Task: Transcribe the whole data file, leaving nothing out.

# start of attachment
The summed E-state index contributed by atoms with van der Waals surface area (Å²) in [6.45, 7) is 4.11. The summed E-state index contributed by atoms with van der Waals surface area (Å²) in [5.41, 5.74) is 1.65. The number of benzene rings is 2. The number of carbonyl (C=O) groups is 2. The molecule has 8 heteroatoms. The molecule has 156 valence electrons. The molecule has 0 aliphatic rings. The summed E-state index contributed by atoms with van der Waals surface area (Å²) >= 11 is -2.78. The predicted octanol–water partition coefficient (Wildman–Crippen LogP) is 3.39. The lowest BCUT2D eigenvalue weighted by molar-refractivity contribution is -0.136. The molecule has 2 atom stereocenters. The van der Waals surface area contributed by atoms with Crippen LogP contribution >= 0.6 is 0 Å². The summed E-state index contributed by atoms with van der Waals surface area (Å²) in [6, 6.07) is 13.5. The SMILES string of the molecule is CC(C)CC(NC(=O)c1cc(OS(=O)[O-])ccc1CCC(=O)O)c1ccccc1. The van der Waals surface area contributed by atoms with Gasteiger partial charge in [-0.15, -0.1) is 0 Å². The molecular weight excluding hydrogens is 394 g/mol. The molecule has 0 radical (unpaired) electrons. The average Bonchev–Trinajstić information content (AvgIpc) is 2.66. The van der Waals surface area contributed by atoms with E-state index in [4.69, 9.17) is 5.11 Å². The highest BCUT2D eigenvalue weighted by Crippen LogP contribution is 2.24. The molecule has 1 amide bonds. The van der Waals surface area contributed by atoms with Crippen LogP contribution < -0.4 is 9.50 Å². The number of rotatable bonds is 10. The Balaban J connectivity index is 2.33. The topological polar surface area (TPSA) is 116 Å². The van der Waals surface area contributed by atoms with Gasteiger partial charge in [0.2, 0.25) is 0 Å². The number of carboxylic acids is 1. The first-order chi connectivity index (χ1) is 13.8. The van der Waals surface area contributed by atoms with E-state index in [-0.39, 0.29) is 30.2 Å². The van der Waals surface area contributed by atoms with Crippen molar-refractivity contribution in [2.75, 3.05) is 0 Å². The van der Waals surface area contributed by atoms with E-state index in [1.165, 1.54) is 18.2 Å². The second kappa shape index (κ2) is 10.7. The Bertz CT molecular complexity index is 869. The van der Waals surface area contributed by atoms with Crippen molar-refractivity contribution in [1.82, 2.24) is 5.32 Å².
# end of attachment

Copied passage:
The summed E-state index contributed by atoms with van der Waals surface area (Å²) in [6.45, 7) is 4.11. The summed E-state index contributed by atoms with van der Waals surface area (Å²) in [5.41, 5.74) is 1.65. The number of benzene rings is 2. The number of carbonyl (C=O) groups is 2. The molecule has 8 heteroatoms. The molecule has 156 valence electrons. The molecule has 0 aliphatic rings. The summed E-state index contributed by atoms with van der Waals surface area (Å²) >= 11 is -2.78. The predicted octanol–water partition coefficient (Wildman–Crippen LogP) is 3.39. The lowest BCUT2D eigenvalue weighted by molar-refractivity contribution is -0.136. The molecule has 2 atom stereocenters. The van der Waals surface area contributed by atoms with Crippen LogP contribution >= 0.6 is 0 Å². The summed E-state index contributed by atoms with van der Waals surface area (Å²) in [6, 6.07) is 13.5. The SMILES string of the molecule is CC(C)CC(NC(=O)c1cc(OS(=O)[O-])ccc1CCC(=O)O)c1ccccc1. The van der Waals surface area contributed by atoms with Gasteiger partial charge in [-0.15, -0.1) is 0 Å². The molecular weight excluding hydrogens is 394 g/mol. The molecule has 0 radical (unpaired) electrons. The average Bonchev–Trinajstić information content (AvgIpc) is 2.66. The van der Waals surface area contributed by atoms with E-state index in [4.69, 9.17) is 5.11 Å². The highest BCUT2D eigenvalue weighted by Crippen LogP contribution is 2.24. The molecule has 1 amide bonds. The van der Waals surface area contributed by atoms with Crippen LogP contribution < -0.4 is 9.50 Å². The number of rotatable bonds is 10. The Balaban J connectivity index is 2.33. The topological polar surface area (TPSA) is 116 Å². The van der Waals surface area contributed by atoms with Gasteiger partial charge in [0.2, 0.25) is 0 Å². The number of carboxylic acids is 1. The first-order chi connectivity index (χ1) is 13.8. The van der Waals surface area contributed by atoms with E-state index in [-0.39, 0.29) is 30.2 Å². The van der Waals surface area contributed by atoms with Crippen molar-refractivity contribution in [2.75, 3.05) is 0 Å². The van der Waals surface area contributed by atoms with E-state index in [1.165, 1.54) is 18.2 Å². The second kappa shape index (κ2) is 10.7. The Bertz CT molecular complexity index is 869. The van der Waals surface area contributed by atoms with Crippen molar-refractivity contribution in [1.82, 2.24) is 5.32 Å².